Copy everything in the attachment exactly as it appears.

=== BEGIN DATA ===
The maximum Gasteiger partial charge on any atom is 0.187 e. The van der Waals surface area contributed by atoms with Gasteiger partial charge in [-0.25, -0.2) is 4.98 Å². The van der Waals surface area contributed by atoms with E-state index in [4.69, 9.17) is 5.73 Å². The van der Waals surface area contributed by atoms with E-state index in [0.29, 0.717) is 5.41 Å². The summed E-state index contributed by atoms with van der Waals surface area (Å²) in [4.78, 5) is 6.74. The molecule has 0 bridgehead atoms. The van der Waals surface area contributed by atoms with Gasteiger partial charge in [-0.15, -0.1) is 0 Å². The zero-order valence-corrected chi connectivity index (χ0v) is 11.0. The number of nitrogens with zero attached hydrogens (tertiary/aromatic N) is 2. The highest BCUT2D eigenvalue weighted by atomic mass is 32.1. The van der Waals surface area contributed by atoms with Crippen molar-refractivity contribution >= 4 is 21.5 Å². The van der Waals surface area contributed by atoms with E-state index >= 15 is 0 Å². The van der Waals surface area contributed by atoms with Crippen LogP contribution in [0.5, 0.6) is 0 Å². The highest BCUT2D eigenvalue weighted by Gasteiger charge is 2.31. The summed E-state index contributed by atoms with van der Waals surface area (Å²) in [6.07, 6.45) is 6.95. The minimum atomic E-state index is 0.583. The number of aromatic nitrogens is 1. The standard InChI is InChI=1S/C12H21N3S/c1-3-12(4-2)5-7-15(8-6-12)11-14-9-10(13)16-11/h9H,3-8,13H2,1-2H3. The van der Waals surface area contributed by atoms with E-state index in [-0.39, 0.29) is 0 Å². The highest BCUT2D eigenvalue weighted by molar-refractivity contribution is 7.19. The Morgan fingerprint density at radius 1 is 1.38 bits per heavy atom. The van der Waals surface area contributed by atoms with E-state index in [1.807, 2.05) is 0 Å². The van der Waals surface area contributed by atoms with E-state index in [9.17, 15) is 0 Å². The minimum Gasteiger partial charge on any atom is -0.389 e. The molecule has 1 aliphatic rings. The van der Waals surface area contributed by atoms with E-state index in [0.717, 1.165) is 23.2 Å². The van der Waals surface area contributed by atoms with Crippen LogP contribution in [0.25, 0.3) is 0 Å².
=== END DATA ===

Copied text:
The maximum Gasteiger partial charge on any atom is 0.187 e. The van der Waals surface area contributed by atoms with Gasteiger partial charge in [-0.25, -0.2) is 4.98 Å². The van der Waals surface area contributed by atoms with E-state index in [4.69, 9.17) is 5.73 Å². The van der Waals surface area contributed by atoms with E-state index in [0.29, 0.717) is 5.41 Å². The summed E-state index contributed by atoms with van der Waals surface area (Å²) in [4.78, 5) is 6.74. The molecule has 0 bridgehead atoms. The van der Waals surface area contributed by atoms with Gasteiger partial charge in [-0.15, -0.1) is 0 Å². The zero-order valence-corrected chi connectivity index (χ0v) is 11.0. The number of nitrogens with zero attached hydrogens (tertiary/aromatic N) is 2. The highest BCUT2D eigenvalue weighted by atomic mass is 32.1. The van der Waals surface area contributed by atoms with Crippen molar-refractivity contribution >= 4 is 21.5 Å². The van der Waals surface area contributed by atoms with E-state index >= 15 is 0 Å². The van der Waals surface area contributed by atoms with Crippen LogP contribution in [0.5, 0.6) is 0 Å². The highest BCUT2D eigenvalue weighted by Gasteiger charge is 2.31. The summed E-state index contributed by atoms with van der Waals surface area (Å²) in [6.07, 6.45) is 6.95. The minimum atomic E-state index is 0.583. The number of aromatic nitrogens is 1. The standard InChI is InChI=1S/C12H21N3S/c1-3-12(4-2)5-7-15(8-6-12)11-14-9-10(13)16-11/h9H,3-8,13H2,1-2H3. The van der Waals surface area contributed by atoms with E-state index in [-0.39, 0.29) is 0 Å². The highest BCUT2D eigenvalue weighted by molar-refractivity contribution is 7.19. The Morgan fingerprint density at radius 1 is 1.38 bits per heavy atom. The van der Waals surface area contributed by atoms with E-state index in [1.807, 2.05) is 0 Å². The van der Waals surface area contributed by atoms with E-state index in [9.17, 15) is 0 Å². The minimum Gasteiger partial charge on any atom is -0.389 e. The molecule has 1 aliphatic rings. The van der Waals surface area contributed by atoms with E-state index in [0.717, 1.165) is 23.2 Å². The van der Waals surface area contributed by atoms with Crippen LogP contribution in [0.25, 0.3) is 0 Å².